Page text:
- severe pain, swelling, or tenderness in the abdomen (gallbladder or liver problems)
- sudden fever (usually 102°F or more), vomiting, diarrhea, dizziness, fainting, or a sunburn-like rash on the face or body (very rarely, toxic shock syndrome)
- breast lumps (possible breast cancer or benign breast disease)
- irregular vaginal bleeding or spotting that happens in more than one menstrual cycle or lasts for more than a few days
- urgent, frequent, burning and/or painful urination, and cannot locate the ring in the vagina (rarely, accidental placement of NuvaRing into the urinary bladder)
- swelling (edema) of your fingers or ankles
- difficulty in sleeping, weakness, lack of energy, fatigue, or a change in mood (possible severe depression)
- The hormones in NuvaRing can interact with many other medicines and herbal supplements. Tell your doctor about any medicines you are taking, including prescription medicines, over-the-counter medicines, herbal remedies, and vitamins.
- The blood levels of the hormones released by NuvaRing were increased when women used a vaginal medication (miconazole nitrate) for a yeast infection while NuvaRing was in place. The pregnancy protection of NuvaRing is not likely to be changed by use of these products. The blood levels of these hormones were not changed when women used vaginal, water-based spermicides (nonoxynol or N-9 products) along with NuvaRing.
- Certain drugs and herbal supplements may interact with combined hormonal contraceptives to make them less effective in preventing pregnancy or cause an increase in breakthrough bleeding
- Such drugs include rifampin, drugs used for epilepsy such as barbiturates (for example, phenobarbital), carbamazepine, and phenytoin, primidone, topiramate, phenylbutazone, modafinil, and some drugs used for HIV such as ritonavir. Pregnancies and breakthrough bleeding have been reported by users of combined hormonal contraceptives who also used the herbal supplement St. John's Wort.
- You may need to use a non-hormonal method of contraception during any cycle in which you take drugs that can make oral contraceptives less effective. Be sure to tell your doctor if you are taking or start taking any other medications, including non-prescription products or herbal products while using NuvaRing.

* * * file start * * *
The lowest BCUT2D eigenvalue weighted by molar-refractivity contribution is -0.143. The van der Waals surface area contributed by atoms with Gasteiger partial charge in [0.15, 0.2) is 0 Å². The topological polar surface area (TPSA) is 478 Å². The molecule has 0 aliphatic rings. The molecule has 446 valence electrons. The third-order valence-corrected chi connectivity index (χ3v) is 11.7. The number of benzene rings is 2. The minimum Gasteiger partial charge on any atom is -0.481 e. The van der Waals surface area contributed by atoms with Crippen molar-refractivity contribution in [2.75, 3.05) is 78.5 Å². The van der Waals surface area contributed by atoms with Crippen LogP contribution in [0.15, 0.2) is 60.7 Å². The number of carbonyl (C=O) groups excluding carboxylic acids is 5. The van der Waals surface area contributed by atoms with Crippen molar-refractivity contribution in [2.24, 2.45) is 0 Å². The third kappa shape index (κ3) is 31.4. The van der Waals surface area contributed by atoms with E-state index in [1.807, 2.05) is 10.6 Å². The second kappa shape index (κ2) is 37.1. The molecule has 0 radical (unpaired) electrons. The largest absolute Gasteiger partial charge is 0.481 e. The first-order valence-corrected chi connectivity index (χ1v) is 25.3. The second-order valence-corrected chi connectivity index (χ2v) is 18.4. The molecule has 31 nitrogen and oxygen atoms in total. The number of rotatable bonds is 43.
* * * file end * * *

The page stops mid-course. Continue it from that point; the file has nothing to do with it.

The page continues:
- While using NuvaRing, you should not rely upon a diaphragm when you need a back-up method of birth control because NuvaRing may interfere with the correct placement and position of a diaphragm.
- If you are scheduled for any laboratory tests, tell your doctor or doctor you are using NuvaRing. Contraceptive hormones may change certain blood tests results.
Cigarette smoking increases the risk of serious cardiovascular side effects when you use combination oral contraceptives. This risk increases even more if you are over age 35 and if you smoke 15 or more cigarettes a day. Women who use combination hormonal contraceptives, including NuvaRing, are strongly advised not to smoke.
Do not use NuvaRing if you have any of the following conditions:
- a history of heart attack or stroke
- a history of blood clots in your legs (thrombophlebitis), lungs (pulmonary embolism), or eyes
- a history of blood clots in the deep veins of your legs
- chest pain (angina pectoris)
- severe high blood pressure
- diabetes with complications of the kidneys, eyes, nerves, or blood vessels
- headaches with neurological symptoms
- known or suspected breast cancer or cancer of the lining of the uterus, cervix, or vagina (now or in the past)
- unexplained vaginal bleeding (until a diagnosis is reached by your healthcare provider)
- yellowing of the whites of the eyes or of the skin (jaundice) during pregnancy or during previous use of hormonal birth control of any kind (the pill, patch, vaginal ring, injection, or implant)
- liver tumor (benign or cancerous)
- heart valve or heart rhythm disorders that may be associated with formation of blood clots
- need for a long period of bed rest following major surgery
- known or suspected pregnancy
- active liver disease with abnormal liver function tests
- an allergy or hypersensitivity to any of the components of NuvaRing
NuvaRing does not protect against HIV infection (AIDS) and other sexually transmitted diseases.
Medicines can interact with certain foods. In some cases, this may be harmful and your doctor may advise you to avoid certain foods. In the case of NuvaRing there are no specific foods that you must exclude from your diet when receiving NuvaRing.
Talk with your doctor about using NuvaRing if you:
- recently had a baby
- recently had a miscarriage or abortion
- are breast-feeding
- are taking other medications
In addition, talk to your doctor about using NuvaRing if you have any of the following conditions. Women with any of these conditions should be checked often by their doctor if they choose to use NuvaRing.
- a family history of breast cancer
- breast nodules, fibrocystic disease, an abnormal breast x-ray, or abnormal mammogram
- elevated cholesterol or triglycerides
- high blood pressure
- migraine or other headaches or epilepsy
- gallbladder, liver, heart, or kidney disease